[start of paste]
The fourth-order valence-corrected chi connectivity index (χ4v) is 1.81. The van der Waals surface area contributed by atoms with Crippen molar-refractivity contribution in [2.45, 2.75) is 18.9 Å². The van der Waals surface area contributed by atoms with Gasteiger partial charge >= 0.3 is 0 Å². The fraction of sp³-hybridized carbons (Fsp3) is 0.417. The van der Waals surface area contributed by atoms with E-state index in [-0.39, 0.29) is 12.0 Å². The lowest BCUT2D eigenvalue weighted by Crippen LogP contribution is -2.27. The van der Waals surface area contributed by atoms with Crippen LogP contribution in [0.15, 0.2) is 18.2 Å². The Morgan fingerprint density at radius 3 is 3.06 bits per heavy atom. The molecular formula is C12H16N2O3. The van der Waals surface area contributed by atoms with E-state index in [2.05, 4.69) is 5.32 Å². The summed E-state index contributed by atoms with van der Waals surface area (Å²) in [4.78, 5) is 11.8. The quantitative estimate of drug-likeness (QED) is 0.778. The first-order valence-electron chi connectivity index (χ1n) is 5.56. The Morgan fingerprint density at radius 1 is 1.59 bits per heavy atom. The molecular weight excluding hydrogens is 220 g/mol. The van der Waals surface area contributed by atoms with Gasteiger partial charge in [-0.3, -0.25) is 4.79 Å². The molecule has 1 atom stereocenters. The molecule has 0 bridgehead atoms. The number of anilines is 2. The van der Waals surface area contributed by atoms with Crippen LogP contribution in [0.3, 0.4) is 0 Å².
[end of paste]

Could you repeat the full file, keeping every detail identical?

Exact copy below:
The fourth-order valence-corrected chi connectivity index (χ4v) is 1.81. The van der Waals surface area contributed by atoms with Crippen molar-refractivity contribution in [2.45, 2.75) is 18.9 Å². The van der Waals surface area contributed by atoms with Gasteiger partial charge >= 0.3 is 0 Å². The fraction of sp³-hybridized carbons (Fsp3) is 0.417. The van der Waals surface area contributed by atoms with E-state index in [-0.39, 0.29) is 12.0 Å². The lowest BCUT2D eigenvalue weighted by Crippen LogP contribution is -2.27. The van der Waals surface area contributed by atoms with Crippen LogP contribution in [0.15, 0.2) is 18.2 Å². The Morgan fingerprint density at radius 3 is 3.06 bits per heavy atom. The molecular formula is C12H16N2O3. The van der Waals surface area contributed by atoms with E-state index in [2.05, 4.69) is 5.32 Å². The summed E-state index contributed by atoms with van der Waals surface area (Å²) in [4.78, 5) is 11.8. The quantitative estimate of drug-likeness (QED) is 0.778. The first-order valence-electron chi connectivity index (χ1n) is 5.56. The Morgan fingerprint density at radius 1 is 1.59 bits per heavy atom. The molecular weight excluding hydrogens is 220 g/mol. The van der Waals surface area contributed by atoms with Gasteiger partial charge in [-0.3, -0.25) is 4.79 Å². The molecule has 1 atom stereocenters. The molecule has 0 bridgehead atoms. The number of anilines is 2. The van der Waals surface area contributed by atoms with Crippen LogP contribution in [0.3, 0.4) is 0 Å².